Contractor Andrew Brown has been an advocate of the McHale Fusion baler-wrapper combination for almost a decade, and has recently extended the baling concept to include film-on-film wrapping.
Arguably one of the most recent and significant innovations introduced by McHale on its Fusion 3-Plus combi-baler is film-on-film technology.
This enabled the ability to apply plastic film in the bale chamber to secure the bale instead of using net or twine. Once secured in the bale chamber, the bale is transferred to the wrapper table, where it is sealed from the elements using plastic wrap in the same way that a netted bale would be.
But why? Using plastic film to ‘tie’ the bale in the chamber has several benefits, says the manufacturer.
From the environmentalists’ perspective, the primary consideration would be that plastic film is 100 per cent recyclable, whereas net-wrap is not. You also have only one type of waste to deal with.
The second consideration, which is of benefit to the farmer, is that film-on-film bales provide superior shape retention, making them firmer and easier to handle, in turn improving bale quality.
Staffordshire contractor Andrew Brown explains: “With netting, even if you triple-wrap the bale in the chamber, the moment pressure is released from the rollers, the netting will always stretch a little bit, which allows the bale to relax.
“You do not get that ‘relaxing’ with film-wrap, so the bale stays perfectly formed.
“We have run McHale Fusion 3 and Fusion 3-Plus balers side-byside in the same field, and you can immediately see the difference.
“The film-on-film bales are always tightly packed, with firm square shoulders and a well-formed circumference.”
Mr Brown started contracting 20 years ago and has been baling ever since. Today as a specialist baling contractor, he runs no less than five McHale balers, including three Fusion models and two McHale V660 variable chamber machines for hay and straw.
“I started using McHale Fusion balers in 2010,” says Mr Brown.
“I still keep a Fusion 2 model for back-up. However, most silage baling is done with the Fusion 3 models, which in a typical year will total around 22,000 bales.
“I purchased my first Fusion 3-Plus version last year. To be honest, it was a huge gamble, not only because it required a greater investment, but also because I was not sure if any of that investment would be returned on its trade-in value.
“The other consideration was my customers,” concedes Mr Brown.
“Film-on-film adds about a 15 per cent increase to the price of each bale, and when I bought the baler, I only had one farmer who had specifically stated he wanted film-on-film bales."
So what difference does film-on-film make to the design of the baler? The answer is very little. In fact the McHale Fusion 3-Plus baler-wrapper is essentially identical to the standard Fusion 3 model.
The difference between them, is the integration of the film intake system on the 3-Plus model, which features a hydraulic pre-stretch roller unit on the film-feeder in front of the bale chamber.
“The beauty of the Fusion 3-Plus is that it can be used with either net or film,” says Mr Brown.
“McHale has done a superb job of combining the net and film intake systems together, and swapping from net to film, and vice-versa, barely takes a couple of minutes.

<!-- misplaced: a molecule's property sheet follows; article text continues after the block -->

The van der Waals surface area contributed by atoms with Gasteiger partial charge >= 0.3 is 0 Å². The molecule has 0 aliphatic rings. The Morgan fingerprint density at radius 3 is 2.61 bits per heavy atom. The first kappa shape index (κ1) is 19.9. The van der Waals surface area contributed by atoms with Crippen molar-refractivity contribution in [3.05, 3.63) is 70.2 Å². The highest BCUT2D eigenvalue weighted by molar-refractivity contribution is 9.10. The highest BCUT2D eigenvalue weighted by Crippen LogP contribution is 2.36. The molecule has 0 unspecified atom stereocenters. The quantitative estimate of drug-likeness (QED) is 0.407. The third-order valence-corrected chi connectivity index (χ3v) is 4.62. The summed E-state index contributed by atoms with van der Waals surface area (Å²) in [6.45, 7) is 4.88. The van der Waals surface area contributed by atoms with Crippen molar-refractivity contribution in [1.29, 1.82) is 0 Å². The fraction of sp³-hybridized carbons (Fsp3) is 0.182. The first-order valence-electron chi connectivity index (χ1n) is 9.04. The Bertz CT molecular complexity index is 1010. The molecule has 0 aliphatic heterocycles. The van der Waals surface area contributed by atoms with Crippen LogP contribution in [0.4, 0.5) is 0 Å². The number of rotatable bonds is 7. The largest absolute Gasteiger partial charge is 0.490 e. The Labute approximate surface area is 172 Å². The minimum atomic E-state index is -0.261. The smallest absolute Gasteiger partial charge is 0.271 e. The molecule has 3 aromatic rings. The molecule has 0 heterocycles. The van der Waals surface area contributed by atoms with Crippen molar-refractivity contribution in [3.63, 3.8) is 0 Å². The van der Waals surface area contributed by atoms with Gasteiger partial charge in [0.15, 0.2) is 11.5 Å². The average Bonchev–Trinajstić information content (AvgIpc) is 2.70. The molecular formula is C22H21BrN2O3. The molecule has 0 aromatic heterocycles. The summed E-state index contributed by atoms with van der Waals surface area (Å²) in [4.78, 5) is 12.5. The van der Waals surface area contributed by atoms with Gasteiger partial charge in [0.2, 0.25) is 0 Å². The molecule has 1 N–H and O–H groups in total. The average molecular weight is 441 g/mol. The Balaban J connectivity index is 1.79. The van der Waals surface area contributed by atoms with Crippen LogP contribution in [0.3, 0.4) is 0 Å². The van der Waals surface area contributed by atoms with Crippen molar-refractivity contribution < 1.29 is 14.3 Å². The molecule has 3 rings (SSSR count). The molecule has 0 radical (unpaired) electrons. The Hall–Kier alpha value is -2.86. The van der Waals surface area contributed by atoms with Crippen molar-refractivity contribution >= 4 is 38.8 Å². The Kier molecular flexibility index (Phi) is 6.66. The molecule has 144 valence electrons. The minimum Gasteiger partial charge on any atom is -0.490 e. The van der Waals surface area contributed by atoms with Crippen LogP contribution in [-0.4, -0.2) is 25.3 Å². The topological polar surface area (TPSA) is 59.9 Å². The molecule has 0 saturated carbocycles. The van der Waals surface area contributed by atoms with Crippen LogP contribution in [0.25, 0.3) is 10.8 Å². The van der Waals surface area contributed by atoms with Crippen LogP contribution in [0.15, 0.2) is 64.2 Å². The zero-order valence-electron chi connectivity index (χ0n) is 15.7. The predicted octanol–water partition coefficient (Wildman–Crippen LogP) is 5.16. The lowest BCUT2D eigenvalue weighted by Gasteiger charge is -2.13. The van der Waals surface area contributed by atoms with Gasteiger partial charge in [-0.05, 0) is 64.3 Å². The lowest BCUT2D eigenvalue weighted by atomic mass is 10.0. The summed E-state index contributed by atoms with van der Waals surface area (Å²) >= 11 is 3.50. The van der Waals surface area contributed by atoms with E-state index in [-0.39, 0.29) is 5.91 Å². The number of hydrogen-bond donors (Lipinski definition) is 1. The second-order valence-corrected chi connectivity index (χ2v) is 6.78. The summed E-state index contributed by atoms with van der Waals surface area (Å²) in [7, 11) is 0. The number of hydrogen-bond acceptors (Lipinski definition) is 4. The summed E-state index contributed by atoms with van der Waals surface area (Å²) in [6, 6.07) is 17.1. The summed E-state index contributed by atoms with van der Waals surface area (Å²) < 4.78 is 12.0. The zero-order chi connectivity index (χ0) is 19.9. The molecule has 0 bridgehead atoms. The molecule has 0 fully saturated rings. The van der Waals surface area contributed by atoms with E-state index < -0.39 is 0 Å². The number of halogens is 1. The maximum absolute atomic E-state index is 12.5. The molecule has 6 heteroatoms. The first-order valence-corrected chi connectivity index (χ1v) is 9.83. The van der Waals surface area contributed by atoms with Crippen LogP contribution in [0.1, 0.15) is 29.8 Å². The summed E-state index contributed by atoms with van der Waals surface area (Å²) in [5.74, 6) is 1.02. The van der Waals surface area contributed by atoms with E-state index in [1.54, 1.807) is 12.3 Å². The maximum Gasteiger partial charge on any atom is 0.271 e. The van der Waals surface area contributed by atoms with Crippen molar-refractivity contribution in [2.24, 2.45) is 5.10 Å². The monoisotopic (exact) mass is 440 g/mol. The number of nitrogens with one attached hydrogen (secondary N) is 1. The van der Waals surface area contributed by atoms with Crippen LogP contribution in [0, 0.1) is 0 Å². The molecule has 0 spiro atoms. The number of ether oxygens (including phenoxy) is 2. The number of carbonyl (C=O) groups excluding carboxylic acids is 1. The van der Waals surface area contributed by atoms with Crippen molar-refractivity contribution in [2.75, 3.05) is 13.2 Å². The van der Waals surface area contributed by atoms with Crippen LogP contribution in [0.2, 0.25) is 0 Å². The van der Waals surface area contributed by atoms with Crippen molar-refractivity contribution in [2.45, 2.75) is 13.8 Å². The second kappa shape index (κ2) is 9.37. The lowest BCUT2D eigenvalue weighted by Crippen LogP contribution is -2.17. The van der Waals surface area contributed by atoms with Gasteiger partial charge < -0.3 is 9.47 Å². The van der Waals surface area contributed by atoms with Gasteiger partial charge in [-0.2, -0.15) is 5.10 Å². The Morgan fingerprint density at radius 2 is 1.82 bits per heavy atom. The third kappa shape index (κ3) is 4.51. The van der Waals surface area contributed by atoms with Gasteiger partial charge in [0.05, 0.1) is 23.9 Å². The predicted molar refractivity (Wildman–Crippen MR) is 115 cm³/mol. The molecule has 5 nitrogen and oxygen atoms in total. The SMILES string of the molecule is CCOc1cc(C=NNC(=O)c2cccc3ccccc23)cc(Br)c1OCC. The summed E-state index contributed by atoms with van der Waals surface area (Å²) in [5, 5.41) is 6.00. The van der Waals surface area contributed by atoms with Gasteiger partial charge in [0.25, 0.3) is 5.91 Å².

“This has made it very easy for me to demonstrate the benefits of film-on-film to my customers, so they can see the difference in the bales for themselves.
“In the past 12 months, I would estimate that 25 per cent of my clients have opted for this system of wrapping, and based on the feedback I have had so far, that number will increase substantially in the near future.”
According to Mr Brown, the customers which chose film-on-film have revealed that the tightness of the bales not only makes them easier to handle and stack, but has also significantly improved the quality of the silage they are feeding to their livestock.
Grass bales are wrapped in plastic to create an air-tight environment, in which the process of anaerobic fermentation can turn that bale into silage. The potential for damage to that air-tight seal caused by bale grabs, sharp edges on trailers and poorly executed bale stacks is exasperated by poorly shaped or loose bales.
“You can double-wrap a poorly formed bale, but if it will not hold its shape, the chance of damaging its protective plastic wrapper is significantly increased.”
According to Mr Brown, by using film-on-film, the amount of wrap required to seal the bale on the wrapping table has slightly decreased, as there is no longer the need to wrap bales with six or eight layers of plastic, to make them more durable over winter.
“The only thing which can affect the Fusion 3-Plus bales, is if you use a full bank of 25 knives,” says Mr Brown.
“This chops the material too short, so we use 13 knives for the best results.
“If there is a minor downside to using film-on-film, it is that a roll of film lasts only 100 bales, whereas a roll of net wrap will usually manage 300 bales. It also takes slightly longer to film a bale than it does to net-wrap it,” says Mr Brown.
“However, on the plus side, if you are putting on six-plus layers of wrap, you no longer have to wait for the wrapping table to empty because the bale chamber is full.
“The Fusion 3-Plus has completely changed my perspective of baling silage. I change my balers every two seasons and, this year, I will be replacing my Fusion 3 with a second Fusion 3-Plus.
“The new baler features weighcell technology, which will enable me to record bale weights, dry matter, field location, the start time and so on, which can be printed out and given to the customer.”
He concludes: “Without the support of my local dealer, David Wardman at Wardmans [Matlock], I probably would not have moved onto film-on-film.
“David’s encouragement has enabled me to make the transition to Fusion 3-Plus and pass on the benefits to my customers.”